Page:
New Book Sheds Light on the Mechanisms Behind Female Brain

By: Leyuan Zhou

A recently-published book titled “The XX Brain,” written by Lisa Mosconi, a neuroscientist in New York City, seeks to explain the differences between the female and male brains and explore how the vital organ affects women’s health.

The book, which came out on March 10, includes tips on how to optimize brain health, information about the unique risks women have for developing Alzheimer’s disease, and the actions people can take to prevent memory loss.

Mosconi, the director of the Women’s Brain Initiative at Weill Cornell Medical Center, focuses her research on the female brain and women’s cognitive health. During an interview in March, she answered some important questions regarding her new book, most of which are centered around the uniqueness of the female brain.

According to Mosconi, credible research suggests that the brains of women and men are not quite the same. For example, the better capacity for women to multitask is attributed to a specific linking in parts of the female brain caused by different DNA. However, the most significant feature that separates women’s and men’s brains would be the difference in aging, which is caused by hormonal changes after menopause.

In more detail, Mosconi claims the aging of women’s brains includes “three bumps in the road” instead of the widely believed linear structure. This is because of the fluctuations of hormones during puberty, pregnancy, and menopause. Puberty, the first stage, is characterized by a surge of hormonal power, where the child brain matures into the brain of an adult. Pregnancy, the second stage, includes another explosion of hormones that ensues after the birth of a baby. Menopause, the third stage, will cause hormonal levels to decline.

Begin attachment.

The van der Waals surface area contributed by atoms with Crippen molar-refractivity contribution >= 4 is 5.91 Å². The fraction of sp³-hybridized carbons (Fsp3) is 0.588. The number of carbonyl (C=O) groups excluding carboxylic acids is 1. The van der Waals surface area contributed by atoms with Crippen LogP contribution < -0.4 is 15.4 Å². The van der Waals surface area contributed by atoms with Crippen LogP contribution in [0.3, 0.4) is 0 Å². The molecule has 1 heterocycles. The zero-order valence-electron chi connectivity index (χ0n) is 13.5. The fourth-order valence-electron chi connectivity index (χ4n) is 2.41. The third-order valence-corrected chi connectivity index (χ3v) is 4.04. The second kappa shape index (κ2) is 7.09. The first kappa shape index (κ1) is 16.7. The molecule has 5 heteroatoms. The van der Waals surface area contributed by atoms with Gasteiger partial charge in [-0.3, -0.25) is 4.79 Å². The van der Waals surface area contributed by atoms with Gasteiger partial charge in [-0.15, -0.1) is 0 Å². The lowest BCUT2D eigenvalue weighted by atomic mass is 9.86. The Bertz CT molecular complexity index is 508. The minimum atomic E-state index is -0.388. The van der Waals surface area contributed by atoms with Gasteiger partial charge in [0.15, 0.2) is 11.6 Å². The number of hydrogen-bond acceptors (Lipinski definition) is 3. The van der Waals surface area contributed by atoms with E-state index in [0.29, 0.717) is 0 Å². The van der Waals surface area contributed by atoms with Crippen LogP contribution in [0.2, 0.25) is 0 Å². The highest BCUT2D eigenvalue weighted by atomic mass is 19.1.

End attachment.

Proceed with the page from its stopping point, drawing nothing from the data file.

Numerous imaging studies on the female brain have shown that the lowered hormonal levels that occur during menopause are a sign of progressively dropping brain energy levels in women’s brains.

Because of the differences in hormones between men and women, certain mental and autoimmune diseases such as anxiety, depression, and multiple sclerosis are more likely to develop in women. In addition, women are more prone to headaches, migraines, brain tumors, strokes, and Alzheimer’s disease than men.

Despite the negative implications regarding the female brain, Mosconi claims that many factors causing brain illnesses “are not genetic in nature but are really related to the choices we make in life.” She suggests that a healthy diet, regular exercise, and reduced stress can be immensely beneficial, preventing diseases and hindering aging.

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